Giannozzo Manetti was an Italian politician and diplomat from Florence, who was also a humanist scholar of the early Italian Renaissance.

Sicut dudum is a papal bull promulgated by Pope Eugene IV in Florence on January 13, 1435, which forbade the enslavement of local natives in the Canary Islands who had converted or were converting to Christianity. Sicut dudum was meant to reinforce Creator Omnium, issued the previous year, condemning Portuguese slave raids in the Canary Islands. Over forty years after Creator omnium and Sicut dudum, Pope Sixtus IV found it necessary to repeat the prohibition in his papal bull Regimini gregis, which threatened the excommunication of all captains or pirates who enslaved Christians.

Niccolò Albergati Catholic cardinal

Blessed Niccolò Albergati was an Italian Roman Catholic prelate and professed member from the Carthusians. He became a cardinal and had served as a papal diplomat to France and England (1422–23) in addition to serving as the Bishop of Bologna from 1417 until his death.

Christianity in the 15th century Christianity-related events during the 15th century

The 15th century is part of the High Middle Ages, the period from the coronation of Charlemagne in 800 to the close of the 15th century, which saw the fall of Constantinople (1453), the end of the Hundred Years War (1453), the discovery of the New World (1492), and thereafter the Protestant Reformation (1515). It also marked the later years of scholasticism

Creator Omnium

Creator Omnium was a bull issued by Pope Eugene IV in 1434 which excommunicated anyone who enslaves Christians of the Canary Islands.

References

Notes

  1. Filelfo & Robin (2009), p. 370.
  2. Gregorious & Hamilton (1900), p. 106.
  3. 1 2 3 4 5 6 "CATHOLIC ENCYCLOPEDIA: Pope Nicholas V". www.newadvent.org.
  4. Hay (1995), p. 164.
  5. 1 2 3 4 5 6 7 Hayes, Carlton Joseph Huntley (1911). "Nicholas (popes)"  . In Chisholm, Hugh (ed.). Encyclopædia Britannica . 19 (11th ed.). Cambridge University Press.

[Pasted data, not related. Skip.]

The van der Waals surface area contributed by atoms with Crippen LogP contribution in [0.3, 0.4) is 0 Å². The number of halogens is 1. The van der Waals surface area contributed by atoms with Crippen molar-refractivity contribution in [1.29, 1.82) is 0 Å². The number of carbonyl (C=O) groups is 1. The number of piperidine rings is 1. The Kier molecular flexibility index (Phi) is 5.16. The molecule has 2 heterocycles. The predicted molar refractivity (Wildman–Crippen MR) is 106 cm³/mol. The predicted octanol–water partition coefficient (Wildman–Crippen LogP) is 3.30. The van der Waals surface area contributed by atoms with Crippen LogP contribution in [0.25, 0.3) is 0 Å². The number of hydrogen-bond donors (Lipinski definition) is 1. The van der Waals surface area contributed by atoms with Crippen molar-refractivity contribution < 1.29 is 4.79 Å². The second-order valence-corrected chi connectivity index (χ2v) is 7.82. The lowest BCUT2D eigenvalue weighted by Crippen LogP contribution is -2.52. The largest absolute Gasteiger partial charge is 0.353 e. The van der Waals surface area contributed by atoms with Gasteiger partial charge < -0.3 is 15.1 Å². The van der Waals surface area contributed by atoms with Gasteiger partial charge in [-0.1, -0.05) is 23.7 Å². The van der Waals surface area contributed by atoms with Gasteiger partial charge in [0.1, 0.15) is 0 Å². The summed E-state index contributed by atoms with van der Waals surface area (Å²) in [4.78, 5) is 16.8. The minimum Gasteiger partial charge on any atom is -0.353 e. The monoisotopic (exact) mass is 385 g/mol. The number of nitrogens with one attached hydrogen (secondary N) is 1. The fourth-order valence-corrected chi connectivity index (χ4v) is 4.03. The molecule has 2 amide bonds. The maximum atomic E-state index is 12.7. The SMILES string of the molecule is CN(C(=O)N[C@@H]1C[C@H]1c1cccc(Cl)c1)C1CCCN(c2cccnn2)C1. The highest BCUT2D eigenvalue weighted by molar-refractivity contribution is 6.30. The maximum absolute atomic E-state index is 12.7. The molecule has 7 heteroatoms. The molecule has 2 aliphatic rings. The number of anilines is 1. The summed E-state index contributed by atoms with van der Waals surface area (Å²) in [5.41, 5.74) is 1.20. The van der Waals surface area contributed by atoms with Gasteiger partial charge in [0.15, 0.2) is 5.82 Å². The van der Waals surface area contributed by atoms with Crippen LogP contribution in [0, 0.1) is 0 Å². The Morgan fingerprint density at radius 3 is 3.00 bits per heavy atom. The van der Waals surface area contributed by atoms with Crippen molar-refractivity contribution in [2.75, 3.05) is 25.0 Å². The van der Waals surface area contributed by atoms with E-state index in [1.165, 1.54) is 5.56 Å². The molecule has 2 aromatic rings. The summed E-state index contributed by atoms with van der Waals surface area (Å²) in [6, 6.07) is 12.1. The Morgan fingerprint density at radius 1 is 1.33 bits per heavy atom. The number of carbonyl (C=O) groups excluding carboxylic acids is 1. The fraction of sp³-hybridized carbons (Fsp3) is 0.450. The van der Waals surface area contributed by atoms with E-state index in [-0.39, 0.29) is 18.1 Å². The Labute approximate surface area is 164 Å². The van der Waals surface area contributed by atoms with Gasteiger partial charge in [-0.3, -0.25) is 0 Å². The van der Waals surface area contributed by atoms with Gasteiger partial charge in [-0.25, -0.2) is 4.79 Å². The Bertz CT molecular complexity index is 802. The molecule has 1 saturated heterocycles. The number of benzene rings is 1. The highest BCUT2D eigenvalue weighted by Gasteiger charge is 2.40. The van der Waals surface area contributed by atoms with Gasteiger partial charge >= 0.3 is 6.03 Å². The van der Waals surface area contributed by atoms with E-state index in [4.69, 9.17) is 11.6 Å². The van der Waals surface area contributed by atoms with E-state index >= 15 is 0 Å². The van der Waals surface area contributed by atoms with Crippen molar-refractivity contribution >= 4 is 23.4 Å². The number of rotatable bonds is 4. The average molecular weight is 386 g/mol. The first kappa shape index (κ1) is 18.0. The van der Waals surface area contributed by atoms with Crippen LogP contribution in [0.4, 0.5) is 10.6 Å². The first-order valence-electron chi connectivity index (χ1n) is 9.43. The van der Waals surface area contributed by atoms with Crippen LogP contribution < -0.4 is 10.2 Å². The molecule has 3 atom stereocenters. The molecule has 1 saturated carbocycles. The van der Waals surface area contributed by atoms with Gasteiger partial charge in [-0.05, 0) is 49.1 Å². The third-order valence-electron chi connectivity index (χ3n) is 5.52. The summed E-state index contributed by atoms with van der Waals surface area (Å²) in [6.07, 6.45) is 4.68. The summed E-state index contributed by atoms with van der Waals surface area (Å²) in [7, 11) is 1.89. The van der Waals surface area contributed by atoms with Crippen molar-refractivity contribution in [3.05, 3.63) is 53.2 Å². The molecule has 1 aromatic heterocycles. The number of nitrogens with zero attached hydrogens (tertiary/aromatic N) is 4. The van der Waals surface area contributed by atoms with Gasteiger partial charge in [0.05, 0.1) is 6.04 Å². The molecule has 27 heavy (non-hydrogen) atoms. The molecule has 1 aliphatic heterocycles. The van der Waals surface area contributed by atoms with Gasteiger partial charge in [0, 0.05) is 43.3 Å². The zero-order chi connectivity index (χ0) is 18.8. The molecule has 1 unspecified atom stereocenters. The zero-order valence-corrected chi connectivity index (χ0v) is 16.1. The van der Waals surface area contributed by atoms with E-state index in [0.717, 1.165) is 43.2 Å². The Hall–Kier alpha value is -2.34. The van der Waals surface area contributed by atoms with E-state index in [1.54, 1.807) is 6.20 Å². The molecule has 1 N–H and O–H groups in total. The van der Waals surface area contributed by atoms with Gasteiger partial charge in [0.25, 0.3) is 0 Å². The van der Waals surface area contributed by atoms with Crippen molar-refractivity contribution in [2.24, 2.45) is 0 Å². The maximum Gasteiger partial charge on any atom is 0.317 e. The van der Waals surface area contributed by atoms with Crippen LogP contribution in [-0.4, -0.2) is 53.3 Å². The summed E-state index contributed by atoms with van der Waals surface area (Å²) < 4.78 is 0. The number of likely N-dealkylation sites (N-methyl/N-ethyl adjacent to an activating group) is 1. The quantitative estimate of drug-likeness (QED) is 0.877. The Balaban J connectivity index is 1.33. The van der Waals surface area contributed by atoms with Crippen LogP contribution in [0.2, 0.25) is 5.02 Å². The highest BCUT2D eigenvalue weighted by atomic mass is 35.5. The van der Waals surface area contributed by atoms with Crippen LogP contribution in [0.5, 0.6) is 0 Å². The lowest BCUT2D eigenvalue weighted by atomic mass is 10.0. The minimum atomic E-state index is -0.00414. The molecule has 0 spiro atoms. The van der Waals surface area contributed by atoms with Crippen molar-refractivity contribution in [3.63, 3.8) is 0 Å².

6. Hollingsworth (1995), p. 238.
  7. Terpstra (1995), p. 34.
  8. Leon Battista Alberti at the Encyclopædia Britannica
  9. Cheetham (1983), p. 180.
  10. Karmon, David (August 2005). "Restoring the Ancient Water Supply System in Renaissance Rome" (PDF). The Waters of Rome. University of Virginia (3): 4–6.
  11. Hollingsworth (1995), p. 240.
  12. Hollingsworth (1995), p. 241.
  13. Manetti (1734).
  14. Hollingsworth (1995), p. 243.
  15. Hibbert, Christopher. The Borgias and Their Enemies: 1431-1519, Houghton Mifflin Harcourt, 2008, p. 9 ISBN   9780151010332
  16. Duffy (1997), p. 181.
  17. Sider (2005), p. 147.
  18. Bobrick, Benson. (2001). Wide as the waters: the story of the English Bible and the revolution it inspired. New York:Simon & Schuster. p. 84. ISBN   0-684-84747-7.
  19. Murray, Stuart (2012). The Library: An Illustrated History. New York: Skyhorse Publishing. p. 121.
  20. Sardar, Ziauddin, and Davies, Merryl Wyn. 2004. The No-Nonsense Guide to Islam. Verso. ISBN   1-85984-454-5. p. 94.
  21. Stogre (1992), p. 65.
  22. Rodriguez, Junius P. (6 March 1997). "The Historical Encyclopedia of World Slavery". ABC-CLIO via Google Books.
  23. Phipps, William E. (6 March 2004). "Amazing Grace in John Newton: Slave Ship Captain, Hymn Writer, and Abolitionist". Mercer University Press via Google Books.
  24. Bown, Stephen R. (14 February 2012). "1494: How a Family Feud in Medieval Spain Divided the World in Half". Macmillan via Google Books.
  25. 1 2 Elliott, Mary; Hughes, Jazmine (19 August 2019). "A Brief History of Slavery That You Didn't Learn in School". The New York Times . Retrieved 20 August 2019.
  26. 1 2 See full text pp. 20–26 (English) in European Treaties Bearing on the History of the United States and Its Dependencies to 1648, Washington, D.C., Frances Gardiner Davenport, Carnegie Institution of Washington, 1917–37 – Google Books. Reprint edition, 4 vols., (October 2004), Lawbook Exchange, ISBN   1-58477-422-3; also at http://www.nativeweb.org/pages/legal/indig-romanus-pontifex.html
  27. The Historical Encyclopedia of world slavery", Richard Raiswell, p. 469
  28. "Slavery and the Catholic Church", John Francis Maxwell, p. 55, Barry Rose Publishers, 1975
  29. Earle, T. F.; Lowe, K. J. P. (2005). Black Africans in Renaissance Europe. New York: Cambridge University Press. p. 281. ISBN   978-0521815826.
  30. "The Historical Encyclopedia of world slavery", Richard Raiswell, p. 469, "Black Africans in Renaissance Europe", P. 281, Luis N. Rivera, 1992, p. 25

Bibliography

Further reading

Catholic Church titles
Preceded by
Eugene IV
Pope
6 March 1447 – 24 March 1455
Succeeded by
Callixtus III